God's clock keeps perfect time

By Rev. Jim Davis

When he (Jesus) had heard therefore that he was sick, he abode two days still in the same place where he was.Then after that saith he tohisdisciples,Let us go into Judaea again. (John 11:6, 7)

Then Martha, as soon as she heard that Jesus was coming, went and met him: but Mary satstillin the house.Then said Martha unto Jesus, Lord, if thou hadst been here, my brother had not died. (John 11:20, 21)

The previous verses are from St. John 11. This chapter relates to us the sickness and death of Jesus' friend Lazarus.

When Jesus received word Lazarus was sick, he remained two days in the place he was ministering. After two days he began moving toward Lazarus.

Lazarus had two sisters, Martha and Mary. When they met Jesus, they both said, "Master, if thou hadst been here, my brother would not have died."

Jesus then went to the cemetery and brought Lazarus to life again. Lazarus is the only person Jesus brought back from the dead after the person was buried.

There are so many times in our lives when we are tempted to think or say something similar to what Martha and Mary said. Jesus if you were really here and caring this would not have occurred.

But I am reminded of a statement I first heard more than 50 years ago: "God's clock keeps perfect time."

It was January of 1965. I had enrolled at God's Bible School and College in Cincinnati, Ohio (GBS) to prepare for a lifetime of Christian ministry. E.G. Marsh was serving as the president of the school at that time.

President Marsh had served the school for decades. As a young man he had attended the annual camp meeting in 1910, and then enrolled the following fall as a student.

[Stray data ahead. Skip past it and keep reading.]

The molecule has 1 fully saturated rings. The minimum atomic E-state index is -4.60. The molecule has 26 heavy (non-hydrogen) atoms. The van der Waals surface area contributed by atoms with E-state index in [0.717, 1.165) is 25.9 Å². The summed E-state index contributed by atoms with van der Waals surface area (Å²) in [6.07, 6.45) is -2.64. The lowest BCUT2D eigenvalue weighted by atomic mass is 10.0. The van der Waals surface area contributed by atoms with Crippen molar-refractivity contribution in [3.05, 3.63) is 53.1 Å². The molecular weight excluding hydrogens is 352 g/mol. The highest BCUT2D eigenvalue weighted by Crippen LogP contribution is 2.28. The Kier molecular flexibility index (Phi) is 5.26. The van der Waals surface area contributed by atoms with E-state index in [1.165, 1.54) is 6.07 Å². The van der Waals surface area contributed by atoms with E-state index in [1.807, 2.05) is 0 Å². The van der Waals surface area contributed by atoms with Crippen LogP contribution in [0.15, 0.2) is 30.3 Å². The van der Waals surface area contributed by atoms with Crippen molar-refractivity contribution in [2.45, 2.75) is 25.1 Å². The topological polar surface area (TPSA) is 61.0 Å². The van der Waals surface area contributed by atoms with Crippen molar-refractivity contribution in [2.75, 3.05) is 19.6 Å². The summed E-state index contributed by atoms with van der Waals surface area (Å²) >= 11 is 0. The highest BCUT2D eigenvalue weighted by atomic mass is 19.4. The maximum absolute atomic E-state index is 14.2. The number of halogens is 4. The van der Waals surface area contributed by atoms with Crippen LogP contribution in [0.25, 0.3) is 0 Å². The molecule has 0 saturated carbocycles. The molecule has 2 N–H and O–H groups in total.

Upon graduation in 1912, he became a teacher in what was then referred to as "the Christian Worker's Course." Except for one year in which he took a leave of absence he remained in a GBS classroom until 1967.

He became the school's fourth president in 1961 and served four years, retiring in 1965 from the presidency but continued to teach until 1967.

Though he wrote a number of books he is best remembered for his praying. I was privileged to sit in his class entitled, "The Ministry of Prayer."

Anyone who has sat in his classroom or been acquainted with him at all will remember one statement he often made: "God's clock keeps perfect time."

We so often are impatient when praying. We expect God should answer immediately. When our prayers are not answered the problem is we see only our part of the picture, but God sees the big picture and has to work it out in a way that by the end of the situation there is justice for all.

If God were to say yes, the situation might bring upon us a harm we cannot foresee. Problem is, if we were to wear God down with our prayers which make him ultimately grant what we prayed for and then the situation turned rancid or fatal, we would then blame God you knew this was going to happen, then why did thou not stop it? You do not know what God is doing in the background.

Peter was inspired to write that God is not slack concerning his promises but that with him one day is as 1,000 years and 1,000 years as one day. (II Peter 3:8, 9)

Isaiah wrote: For my thoughtsarenot your thoughts, neitherareyour ways my ways, saith the Lord.Forasthe heavens are higher than the earth, so are my ways higher than your ways, and my thoughts than your thoughts. (Isaiah 55:8, 9)

Habakkuk is one of the 12 Old Testament books referred to as The Minor Prophets. He was a contemporary of Jeremiah and prophesied just prior to Babylon conquering Judah.

He had difficulty understanding God's timing. He was crying to God for answers to why God was allowing a barbaric and brutal nation to attack Judah.

He began the book crying to God about how long he had been crying and God was not answering. As we continue to read at the beginning of chapter two he declared he would continue to believe and wait for God's answer.

In Habakkuk 2:3, God does answer and I quote: "For the visionisyet for an appointed time, but at the end it shall speak, and not lie: though it tarry, wait for it; because it will surely come, it will not tarry."

Paul is inspired to write these words in Galatians 6:9: "And let us not be weary in well doing: for in due season we shall reap, if we faint not."

The Psalmist in Psalm 40:1 wrote: "I waited patiently for the Lord; and he inclined unto me, and heard my cry."

A very important word in the verse just quoted is the word patiently. May we learn the art of waiting patiently for God to answer our prayers.n

Rev. Jim Davis is pastor of the Pilgrim Holiness Church of Strattanville.